You would be hard pressed to find more than a few intelligent and responsible individuals who wouldn’t agree that planning for the future is one of the most important things we can do as adults, especially where the security of our families are concerned. Yet, astoundingly, 42% of adults over the age of 40 have yet to plan their retirement, and more than 55% of Americans will die this year without a will. We know the results of poor retirement planning: More than 40% of Baby Boomers will likely fall short of their retirement income needs. Less known are the devastating results for families when an estate is probated without proper wills and trusts. A lack of planning in either area can be catastrophic. To delay starting your estate plan now invites disaster.
Despite the statistics, most people are keenly aware of the importance of retirement planning. The same can’t be said for their awareness of the necessity to plan their estates. The fact of the matter is that everyone dies with an estate that is subject to the probate laws of the state which, in effect, will create a will for you if you don’t have one, and, that could be devastating even for the smallest of estates. No matter how big your estate, the only way to communicate your wishes and ensure that your surviving family members are not unnecessarily burdened with legal fees, delays, and distress, you need to have a will.
When should I start planning my estate?
The answer is: At the earliest, when you acquire some assets or debt, and, at the latest when you start a family. Without question, you need an estate plan when the value of your assets approaches $1 million. And, when you consider your home, you retirement plans, your personal property and other investments, that can happen fairly soon in life. Then, your plan should be reviewed periodically or as your situation requires it.
What should I do at a minimum?
At very minimum you need a will. A will is a legal testament that specifies your wishes for the disposition of your property and declares who is in charge of doing so (an executor). If you have children or other dependents, your will establishes guardianship arrangements. In both cases, absent a will, the state will make those determinations.
But, frankly a will is usually not enough. It won’t designate how your assets will be controlled if you become incapacitated and it won’t prevent your assets from being probated which will cause delays and added expenses for your survivors. By adding two simple documents to your estate plan, you will be able to cover those bases. You need both a health directive and a living trust.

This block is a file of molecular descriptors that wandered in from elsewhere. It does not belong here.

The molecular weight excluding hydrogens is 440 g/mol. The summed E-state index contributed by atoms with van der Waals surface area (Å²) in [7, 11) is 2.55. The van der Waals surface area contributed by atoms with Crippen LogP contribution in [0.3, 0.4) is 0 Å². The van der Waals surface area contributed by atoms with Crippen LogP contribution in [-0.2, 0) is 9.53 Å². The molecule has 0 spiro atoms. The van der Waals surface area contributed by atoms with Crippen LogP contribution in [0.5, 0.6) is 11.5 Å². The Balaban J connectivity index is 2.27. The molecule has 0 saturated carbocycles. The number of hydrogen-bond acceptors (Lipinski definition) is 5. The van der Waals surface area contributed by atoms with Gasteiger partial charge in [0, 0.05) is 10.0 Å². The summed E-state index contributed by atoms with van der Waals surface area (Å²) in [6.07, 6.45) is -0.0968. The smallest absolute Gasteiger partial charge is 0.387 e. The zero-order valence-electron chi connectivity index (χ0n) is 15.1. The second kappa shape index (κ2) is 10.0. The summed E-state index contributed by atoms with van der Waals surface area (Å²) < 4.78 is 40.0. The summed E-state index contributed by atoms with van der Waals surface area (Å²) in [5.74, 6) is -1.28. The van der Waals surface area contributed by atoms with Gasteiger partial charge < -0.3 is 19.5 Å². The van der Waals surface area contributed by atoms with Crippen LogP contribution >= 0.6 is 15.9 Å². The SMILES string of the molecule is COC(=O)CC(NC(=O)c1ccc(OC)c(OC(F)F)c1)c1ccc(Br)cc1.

How will my estate plan affect my retirement plan?
While both plans are vital cornerstones of your family’s financial security, they serve separate purposes. Your estate plan preserves your assets for your family, while your retirement plan creates your assets used for retirement income. Planning for one purpose shouldn’t impact the other. There is however one place where your retirement plan does intersect with your estate plan and that is in your beneficiary designations. Qualified retirement accounts are generally held outside of trusts. That’s because they pass directly to your heirs by beneficiary designation without going through probate. The problem arises when your beneficiary designation is not coordinated with your trusts. For instance, if you establish a Family trust for the purpose of removing that portion of your estate that exceeds the marital exemption, a retirement plan asset that is designated to pass directly to your spouse may create a taxable event for your estate. In this case, the trust should be made the plan beneficiary.
Similarly, if your children are named as contingent beneficiaries instead of your trust, the asset will flow directly to them, instead of the trust which could include disbursement instructions. Instead, your children could receive the assets in a lump sum with no guidance on their use.
Also, the naming of beneficiaries can affect the rate at which distributions are made from the plan to those for whom they are intended after your death. It’s important to arrange the beneficiary designation so that, after your death, the rate of distributions are tied to your spouse’s age and needs so they are not paid out too quickly which can create an additional tax burden..
The bottom line is that if you fail to coordinate the objectives and goals of your estate plan with the beneficiary designations of your retirement accounts, they may not be realized in the way you had intended.